What is ATE insurance?
After the Event (ATE) insurance provides cover against the costs incurred in bringing or defending legal or arbitration proceedings. It protects the insured from the potential exposure of having to pay the other side’s costs (‘adverse costs’).
Under the ‘loser pays’ principle in English law, the losing party in a dispute is usually ordered to pay the successful party’s costs. ATE insurance mitigates against this. It is also possible to obtain ATE cover in respect of a party’s own costs (‘own side costs’ cover).
ATE insurance can be taken out however a case is funded, whether the party is paying all its own bills, has involved a litigation funder, or asked its solicitors to act on the basis that they are paid from the recoveries in the case under a conditional fee agreement (CFA) or a damages-based agreement (DBA).
When is ATE insurance taken out?
ATE insurance can be purchased by either the claimant or defendant at any time after a legal claim has started. This is in contrast to Before the Event cover, which must be in place before a claim begins.
When did the ATE insurance market start?
The market for ATE insurance grew on the back of CFAs becoming lawful in England and Wales in 1995. It was not until April 2000 that it came into its own, however, when successful parties were able to recover ATE premiums from the losing party. But this changed following the civil justice reforms in April 2013, and insured parties must now (subject to a few exceptions) bear the cost of any premium themselves.
What types of cover are available?
The following types of cover can be provided (subject to the circumstances of each case):
- Adverse costs cover – this covers the insured’s potential liability for their opponent’s solicitor’s fees and disbursements (including counsel’s fees) up to the limit of indemnity
- Own side disbursement cover – this covers the insured’s own disbursements such as expert’s fees and counsel’s fees
- Own side solicitor’s fees – this covers the insured’s own solicitors fees less a deductible, usually 25%
- Anti-avoidance/deed of indemnity – this is an extension to an existing adverse costs policy and is used to reduce the financial impact of having to provide security for costs. It is a cost-effective way of avoiding paying money into court as the premium is typically about 10% of the value of the requested security. Where an insurance policy may not provide adequate security, a deed of indemnity will invariably be accepted as adequate security for costs
- Appeals insurance – this is available where a case is going to appeal for (a) existing insureds where we provided cover for the first trial and (b) claimants or defendants who were successful at the first trial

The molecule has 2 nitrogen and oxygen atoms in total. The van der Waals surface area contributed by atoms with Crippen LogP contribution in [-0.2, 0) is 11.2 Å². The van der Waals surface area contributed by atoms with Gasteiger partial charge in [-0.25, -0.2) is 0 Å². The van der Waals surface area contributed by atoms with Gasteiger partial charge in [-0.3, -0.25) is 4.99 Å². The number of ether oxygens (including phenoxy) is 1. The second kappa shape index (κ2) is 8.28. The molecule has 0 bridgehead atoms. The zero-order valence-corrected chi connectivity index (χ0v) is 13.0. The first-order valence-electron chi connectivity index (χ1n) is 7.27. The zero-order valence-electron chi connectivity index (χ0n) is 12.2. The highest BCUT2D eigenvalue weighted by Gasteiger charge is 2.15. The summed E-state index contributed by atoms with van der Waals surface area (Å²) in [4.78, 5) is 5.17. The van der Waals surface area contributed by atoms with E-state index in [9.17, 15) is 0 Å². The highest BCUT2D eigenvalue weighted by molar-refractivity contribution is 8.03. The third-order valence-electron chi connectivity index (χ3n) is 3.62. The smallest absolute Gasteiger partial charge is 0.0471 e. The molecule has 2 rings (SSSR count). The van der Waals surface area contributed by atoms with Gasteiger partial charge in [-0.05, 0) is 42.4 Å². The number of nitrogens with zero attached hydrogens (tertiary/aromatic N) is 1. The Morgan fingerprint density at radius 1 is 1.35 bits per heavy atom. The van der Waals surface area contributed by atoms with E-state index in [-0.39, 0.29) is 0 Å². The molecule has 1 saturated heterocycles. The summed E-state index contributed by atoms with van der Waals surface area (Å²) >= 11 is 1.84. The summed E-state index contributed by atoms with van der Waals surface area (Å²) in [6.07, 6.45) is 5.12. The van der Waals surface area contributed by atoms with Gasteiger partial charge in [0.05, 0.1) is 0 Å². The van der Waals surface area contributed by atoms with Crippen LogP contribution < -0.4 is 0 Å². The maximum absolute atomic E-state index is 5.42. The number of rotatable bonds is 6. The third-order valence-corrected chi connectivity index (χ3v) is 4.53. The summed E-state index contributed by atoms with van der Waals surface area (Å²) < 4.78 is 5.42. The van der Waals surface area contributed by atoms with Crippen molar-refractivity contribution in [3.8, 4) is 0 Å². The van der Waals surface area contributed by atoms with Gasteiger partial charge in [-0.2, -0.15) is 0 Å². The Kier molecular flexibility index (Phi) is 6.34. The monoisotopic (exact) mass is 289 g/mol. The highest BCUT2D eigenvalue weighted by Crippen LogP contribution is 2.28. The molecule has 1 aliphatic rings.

- Contingency agreement cover – this enables law firms operating under a CFA or DBA to manage their risk exposure while maximising the profitability of their success fee. By sharing the risk with insurers, law firms have greater flexibility to offer alternative fee arrangements in a financially controlled manner
What premium options are there?
Premiums for ATE insurance can be paid in several different ways. These include:
- Deposit and contingent premiums. Part of the premium (the deposit) is paid upfront – typically 18% to 20% of the limit of indemnity. A further sum, for example, 30% to 40% of the limit of indemnity, is due only if recoveries are made in the case (the contingent)
- Staged premiums. The premium is paid at specified stages during the dispute, with each instalment only paid if the relevant stage is reached. Typically, the overall premium is 30% to 40% and is paid in three stages For example:
- Stage 1: 12% payable on the inception of the policy
- Stage 2: a further 8% payable on exchange of disclosure lists
- Stage 3: a final 10% to 20% payable 60 days before trial
- A single one-off premium paid at the inception of cover
What are the standard underwriting requirements?
Underwriters will assess the merits of a case before agreeing to provide cover. To go ahead, they will usually require a likelihood of success of around 60%.
This can be advantageous to parties who take out cover as it shows the other side that the merits of their case have been independently verified. It also demonstrates a commitment to pursuing the litigation.
What types of cases can you provide ATE cover for?
The ATE market has moved from bodily injury cases to all types of commercial disputes and arbitration claims. Although some insurers continue to cover bodily injury cases, many ATE providers (including Harbour Underwriting) now only cover commercial cases.
ATE insurance is especially useful for administrators or liquidators in insolvency cases. Where the insolvent company has insufficient funds to pursue a claim, it can be used together with litigation funding to bring a claim and mitigate against adverse costs.
What role do lawyers play?
Litigation lawyers have a personal responsibility to advise their litigation clients on the availability of ATE insurance and litigation funding options. They have a duty to put the client in an informed position about their fee liabilities. Failure to advise a client about the availability of ATE can amount to a “gross breach” of that duty, something many lawyers are unaware of.
Lawyers play an important role when putting policies in place and will usually work closely with ATE underwriters (many of whom are lawyers themselves).
Why should brokers get involved?
ATE insurance should be thought of as part of a broker’s arsenal to cover all of their business client’s insurable risks. If a broker deals with every other aspect of a client’s insurance, why leave it to someone else to provide ATE insurance when a client needs it?